And yet, the 16 centuries of history shared by Germans and Jews clearly mattered a great deal to the authors. If their patient debunking of antisemitic myths with facts—which they concede had fallen out of fashion by 1932—did not convince the reader after 45 pages, they beseeched him in conclusion at least to “believe us when we tell you that what we feel—that there is only one Fatherland for us German Jews, and it is called Germany!”
As another century since Constantine’s edict comes to a close, the pamphlet’s analysis of antisemitism feels just as uncannily familiar as its discussion of what we now call “fake news.” It describes a world in which social and economic crisis have led to political polarization (“Not und Elend verschärfen die Gegensätze der Weltanschaungen”) and excited the all-too-human reflex to hunt for a scapegoat.
Of course, too few were persuaded by the pamphlet’s earnest recitation of the myriad ways that Jews had shared in centuries of German life—practicing (when allowed) every trade in every sector of the economy, holding fast to Germanic tongues when others quickly adopted the languages of conquerors, fighting and dying for the fatherland on the battlefield, and “co-creating” German culture. The Nazis took power in 1933 and began a campaign of propaganda and terror that made the Central-Verein’s German patriotism and appeal to shared roots seem naive in hindsight.
What does it mean to share history?
There are other ways to argue for the basic right of all people to enjoy freedom and dignity. The universalist ethics of Judaism described by Leo Baeck are one. The post-WWII conception of human rights that emerged in reaction to the refugee crisis of the 1930s and the Holocaust offers another framework that the Central-Verein did not have access to, and which is also under threat from right-wing xenophobia today.
Still, we should do as the authors of Wir Deutschen Juden ask and believe them when they proclaim their deeply felt love of their land and its culture. The history matters to them, and we must study it if we want to understand their lives. Furthermore, if our understanding of the world is not grounded in historical fact, then we leave the door open for the same hatred that drove Kober from his homeland and the same vicious unreason that the anonymous Central-Verein authors sought to neutralize with their pamphlet.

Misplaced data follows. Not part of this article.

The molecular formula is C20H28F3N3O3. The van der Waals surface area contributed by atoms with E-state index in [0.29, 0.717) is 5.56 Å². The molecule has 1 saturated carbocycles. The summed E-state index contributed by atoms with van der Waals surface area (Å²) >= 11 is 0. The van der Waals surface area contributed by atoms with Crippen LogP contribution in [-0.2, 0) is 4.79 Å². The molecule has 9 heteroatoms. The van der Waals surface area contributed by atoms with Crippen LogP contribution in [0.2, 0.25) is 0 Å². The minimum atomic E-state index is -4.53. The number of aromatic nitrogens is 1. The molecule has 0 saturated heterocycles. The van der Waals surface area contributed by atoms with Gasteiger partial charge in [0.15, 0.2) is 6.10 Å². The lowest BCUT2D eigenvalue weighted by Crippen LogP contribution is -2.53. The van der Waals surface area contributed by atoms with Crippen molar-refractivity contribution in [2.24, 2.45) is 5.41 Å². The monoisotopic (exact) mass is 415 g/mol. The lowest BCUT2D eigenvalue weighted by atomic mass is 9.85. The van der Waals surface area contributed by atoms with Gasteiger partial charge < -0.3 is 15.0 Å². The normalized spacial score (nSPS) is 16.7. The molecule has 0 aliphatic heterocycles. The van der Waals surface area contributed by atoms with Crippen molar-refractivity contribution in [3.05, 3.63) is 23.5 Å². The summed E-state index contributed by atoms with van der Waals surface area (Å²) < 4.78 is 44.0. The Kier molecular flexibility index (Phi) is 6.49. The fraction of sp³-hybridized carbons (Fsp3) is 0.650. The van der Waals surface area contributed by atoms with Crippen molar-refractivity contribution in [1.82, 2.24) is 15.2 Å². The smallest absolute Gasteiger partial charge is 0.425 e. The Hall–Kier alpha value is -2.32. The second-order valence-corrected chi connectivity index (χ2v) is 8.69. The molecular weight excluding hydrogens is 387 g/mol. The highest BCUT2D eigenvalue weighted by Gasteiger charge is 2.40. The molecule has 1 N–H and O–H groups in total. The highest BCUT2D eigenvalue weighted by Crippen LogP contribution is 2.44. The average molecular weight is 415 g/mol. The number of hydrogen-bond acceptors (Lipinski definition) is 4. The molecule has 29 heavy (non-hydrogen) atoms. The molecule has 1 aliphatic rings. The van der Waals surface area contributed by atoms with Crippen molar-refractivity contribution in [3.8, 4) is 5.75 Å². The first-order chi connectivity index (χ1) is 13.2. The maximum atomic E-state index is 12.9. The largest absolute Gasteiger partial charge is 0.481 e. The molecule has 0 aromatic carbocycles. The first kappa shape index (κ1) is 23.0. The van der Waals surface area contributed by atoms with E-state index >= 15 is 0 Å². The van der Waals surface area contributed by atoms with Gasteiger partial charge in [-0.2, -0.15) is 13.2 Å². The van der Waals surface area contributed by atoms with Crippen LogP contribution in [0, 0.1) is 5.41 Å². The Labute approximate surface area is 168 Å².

That is why the LBI plans to spend 2021 working with partners across Europe to tell the stories of Jews in Central Europe over the past 17 centuries through 52 objects. Like the archaeologists who uncovered Roman Cologne, we will also focus on the material remains of culture—not the earth as a source of rights, belonging, or identity—but the objects that form the tangible evidence of human lives and experiences.
Every week, the project website will present an object that illuminates Jewish life in a specific period since 321, accompanied by an essay from an expert on the period and region. Because Jewish life in central Europe reaches back to a time before the modern German language had developed, we will choose objects that cover the entire range of places in Europe where German ever became a primary language. That means that the Shared History Project will reach from Cologne to Czernowitz and from Klagenfurt to Königsberg.
The history shared between Jews and non-Jews across that enormous expanse of time and space is important not just for affirming Jewish belonging in Germany. It also offers countless examples of how the co-existence of different groups in a place can succeed or fail, how identities overlap and differentiate themselves, and how freedom, peace, and prosperity can be won and lost, over and over again. With antisemitism, racism, and xenophobia waxing, understanding shared history might give us some insight into how we can best share the present. That is of concern for everyone, whether our roots in the part of the earth we call home can be measured in millennia or months.
From LBI News No. 109